If you haven't read Ta Nehisi's profile of Michelle Obama, please do. It's surprising and then totally convincing in a way Juan Williams should surely understand:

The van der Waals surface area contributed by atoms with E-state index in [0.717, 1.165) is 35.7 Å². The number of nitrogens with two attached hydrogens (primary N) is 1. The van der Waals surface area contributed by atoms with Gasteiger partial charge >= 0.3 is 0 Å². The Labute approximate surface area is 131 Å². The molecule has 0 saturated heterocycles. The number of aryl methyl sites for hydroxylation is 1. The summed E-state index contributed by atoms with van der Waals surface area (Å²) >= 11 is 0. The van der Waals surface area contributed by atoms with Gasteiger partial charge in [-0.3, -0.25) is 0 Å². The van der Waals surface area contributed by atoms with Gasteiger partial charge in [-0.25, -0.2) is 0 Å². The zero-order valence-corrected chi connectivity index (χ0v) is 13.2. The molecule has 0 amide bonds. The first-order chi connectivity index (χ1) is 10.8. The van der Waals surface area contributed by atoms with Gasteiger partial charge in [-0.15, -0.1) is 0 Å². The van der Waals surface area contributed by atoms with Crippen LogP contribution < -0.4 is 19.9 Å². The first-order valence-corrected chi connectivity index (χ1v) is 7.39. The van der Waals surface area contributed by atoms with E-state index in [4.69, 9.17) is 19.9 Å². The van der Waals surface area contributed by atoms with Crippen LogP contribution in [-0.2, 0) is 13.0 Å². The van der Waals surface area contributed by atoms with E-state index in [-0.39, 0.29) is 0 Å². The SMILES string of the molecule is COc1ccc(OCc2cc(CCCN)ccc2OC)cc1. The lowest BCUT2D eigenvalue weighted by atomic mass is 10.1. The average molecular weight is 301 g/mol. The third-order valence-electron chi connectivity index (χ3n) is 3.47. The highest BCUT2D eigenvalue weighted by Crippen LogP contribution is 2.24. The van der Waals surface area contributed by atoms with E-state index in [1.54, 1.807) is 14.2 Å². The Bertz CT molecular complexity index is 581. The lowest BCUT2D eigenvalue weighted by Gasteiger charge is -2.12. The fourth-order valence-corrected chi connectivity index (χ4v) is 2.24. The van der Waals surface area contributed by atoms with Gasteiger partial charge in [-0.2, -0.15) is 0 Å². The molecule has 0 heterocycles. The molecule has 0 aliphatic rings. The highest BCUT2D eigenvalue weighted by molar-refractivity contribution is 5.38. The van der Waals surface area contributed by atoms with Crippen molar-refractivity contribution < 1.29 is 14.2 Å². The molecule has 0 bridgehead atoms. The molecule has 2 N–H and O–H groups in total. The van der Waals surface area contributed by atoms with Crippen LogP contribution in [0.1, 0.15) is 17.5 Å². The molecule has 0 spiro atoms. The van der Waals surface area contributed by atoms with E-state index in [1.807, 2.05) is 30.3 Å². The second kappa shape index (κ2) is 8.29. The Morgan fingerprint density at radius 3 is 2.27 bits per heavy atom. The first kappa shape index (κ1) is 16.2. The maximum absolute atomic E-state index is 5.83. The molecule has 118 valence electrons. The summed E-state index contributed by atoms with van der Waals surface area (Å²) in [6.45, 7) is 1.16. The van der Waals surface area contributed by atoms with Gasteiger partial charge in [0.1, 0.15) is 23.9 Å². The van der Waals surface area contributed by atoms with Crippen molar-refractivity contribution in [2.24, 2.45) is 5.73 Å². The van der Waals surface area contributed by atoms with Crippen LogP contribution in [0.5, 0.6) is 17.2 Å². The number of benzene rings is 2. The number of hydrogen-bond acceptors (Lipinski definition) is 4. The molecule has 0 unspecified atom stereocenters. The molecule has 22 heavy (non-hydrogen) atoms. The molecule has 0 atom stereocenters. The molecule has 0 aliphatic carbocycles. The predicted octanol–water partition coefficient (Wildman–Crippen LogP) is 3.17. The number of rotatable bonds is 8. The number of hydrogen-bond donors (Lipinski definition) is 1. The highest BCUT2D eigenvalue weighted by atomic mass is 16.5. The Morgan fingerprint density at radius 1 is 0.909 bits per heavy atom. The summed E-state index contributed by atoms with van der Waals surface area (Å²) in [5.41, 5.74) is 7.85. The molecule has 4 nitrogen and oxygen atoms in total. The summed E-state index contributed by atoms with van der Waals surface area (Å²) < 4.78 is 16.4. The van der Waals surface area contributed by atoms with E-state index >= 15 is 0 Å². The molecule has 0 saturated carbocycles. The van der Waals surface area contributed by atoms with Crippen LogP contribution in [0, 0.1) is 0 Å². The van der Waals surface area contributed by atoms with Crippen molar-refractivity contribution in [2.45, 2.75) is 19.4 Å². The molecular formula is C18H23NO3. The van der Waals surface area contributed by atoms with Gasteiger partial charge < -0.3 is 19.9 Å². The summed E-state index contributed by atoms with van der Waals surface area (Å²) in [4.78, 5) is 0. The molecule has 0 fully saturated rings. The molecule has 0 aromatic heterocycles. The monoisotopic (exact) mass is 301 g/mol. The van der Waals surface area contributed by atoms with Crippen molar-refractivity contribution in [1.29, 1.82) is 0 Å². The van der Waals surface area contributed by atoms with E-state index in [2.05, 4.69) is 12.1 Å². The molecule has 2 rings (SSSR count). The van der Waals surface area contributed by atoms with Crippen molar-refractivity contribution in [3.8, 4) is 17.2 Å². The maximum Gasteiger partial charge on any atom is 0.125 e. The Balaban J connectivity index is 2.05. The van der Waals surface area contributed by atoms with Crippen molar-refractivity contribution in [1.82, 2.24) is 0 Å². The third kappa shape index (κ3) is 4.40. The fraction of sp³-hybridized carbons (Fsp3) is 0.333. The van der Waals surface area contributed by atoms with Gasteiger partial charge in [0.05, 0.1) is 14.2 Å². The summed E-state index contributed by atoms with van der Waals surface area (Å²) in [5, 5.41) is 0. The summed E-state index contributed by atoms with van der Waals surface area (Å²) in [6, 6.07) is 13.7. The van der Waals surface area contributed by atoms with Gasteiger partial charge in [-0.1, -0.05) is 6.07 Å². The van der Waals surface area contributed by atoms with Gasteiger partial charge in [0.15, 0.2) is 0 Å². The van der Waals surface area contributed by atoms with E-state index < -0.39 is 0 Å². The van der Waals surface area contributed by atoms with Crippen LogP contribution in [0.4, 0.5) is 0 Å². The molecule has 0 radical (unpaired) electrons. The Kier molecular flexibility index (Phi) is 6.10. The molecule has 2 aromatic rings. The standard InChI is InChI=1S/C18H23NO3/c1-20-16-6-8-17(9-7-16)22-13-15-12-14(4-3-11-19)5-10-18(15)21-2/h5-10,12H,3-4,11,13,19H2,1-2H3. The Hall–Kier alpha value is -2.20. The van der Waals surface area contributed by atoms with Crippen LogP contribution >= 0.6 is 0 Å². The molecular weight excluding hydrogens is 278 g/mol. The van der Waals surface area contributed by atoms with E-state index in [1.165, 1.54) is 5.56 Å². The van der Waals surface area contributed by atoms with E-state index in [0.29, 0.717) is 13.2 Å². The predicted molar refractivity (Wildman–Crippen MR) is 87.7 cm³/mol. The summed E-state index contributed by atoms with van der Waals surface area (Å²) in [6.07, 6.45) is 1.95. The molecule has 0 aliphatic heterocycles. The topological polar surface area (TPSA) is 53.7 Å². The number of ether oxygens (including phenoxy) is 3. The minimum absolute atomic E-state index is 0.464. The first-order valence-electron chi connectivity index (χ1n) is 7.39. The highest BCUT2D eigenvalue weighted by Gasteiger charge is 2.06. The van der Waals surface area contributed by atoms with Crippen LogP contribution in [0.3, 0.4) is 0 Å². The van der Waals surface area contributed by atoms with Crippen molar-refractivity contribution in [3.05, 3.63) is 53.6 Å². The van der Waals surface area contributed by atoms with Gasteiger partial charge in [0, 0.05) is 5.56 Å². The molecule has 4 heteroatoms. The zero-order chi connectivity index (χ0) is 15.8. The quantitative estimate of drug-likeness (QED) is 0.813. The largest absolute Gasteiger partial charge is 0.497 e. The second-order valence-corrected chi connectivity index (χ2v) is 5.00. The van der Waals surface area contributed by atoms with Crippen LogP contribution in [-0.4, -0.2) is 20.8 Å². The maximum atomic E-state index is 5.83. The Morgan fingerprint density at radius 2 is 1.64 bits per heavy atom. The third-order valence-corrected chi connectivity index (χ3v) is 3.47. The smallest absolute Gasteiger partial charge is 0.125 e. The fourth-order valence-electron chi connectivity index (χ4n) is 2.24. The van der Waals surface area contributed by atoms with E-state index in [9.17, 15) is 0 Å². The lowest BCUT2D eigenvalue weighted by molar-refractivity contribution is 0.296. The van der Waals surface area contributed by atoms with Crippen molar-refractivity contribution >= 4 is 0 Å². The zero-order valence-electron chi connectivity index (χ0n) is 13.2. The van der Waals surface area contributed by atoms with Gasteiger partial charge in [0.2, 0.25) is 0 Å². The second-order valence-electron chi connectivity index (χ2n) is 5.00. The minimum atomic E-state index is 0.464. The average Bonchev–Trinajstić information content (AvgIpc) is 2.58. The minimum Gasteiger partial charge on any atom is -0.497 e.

On the night of his victory, Barack Obama talked about Ann Nixon Cooper, a black woman who, at the age of 106, had voted for him. But when Obama told her story, he presented her not just as someone who’d been born a generation after slavery and had seen segregation, but as a woman who’d seen the women’s-suffrage movement, the dawn of aviation and the automobile, the Depression and the Dust Bowl, and Pearl Harbor. He presented Nixon Cooper as an African American who was not doubly conscious, just conscious. That is the third road that black America is walking. It’s not coincidental that two black people from the South Side are leading us on that road. If you’re looking for the heralds of a “post-racial” America, if that adjective is ever to be more than a stupid, unlettered flourish, then look to those, like Michelle Obama, with a sense of security in who they arethose, black or white, who hold blackness as more than the losing end of racism.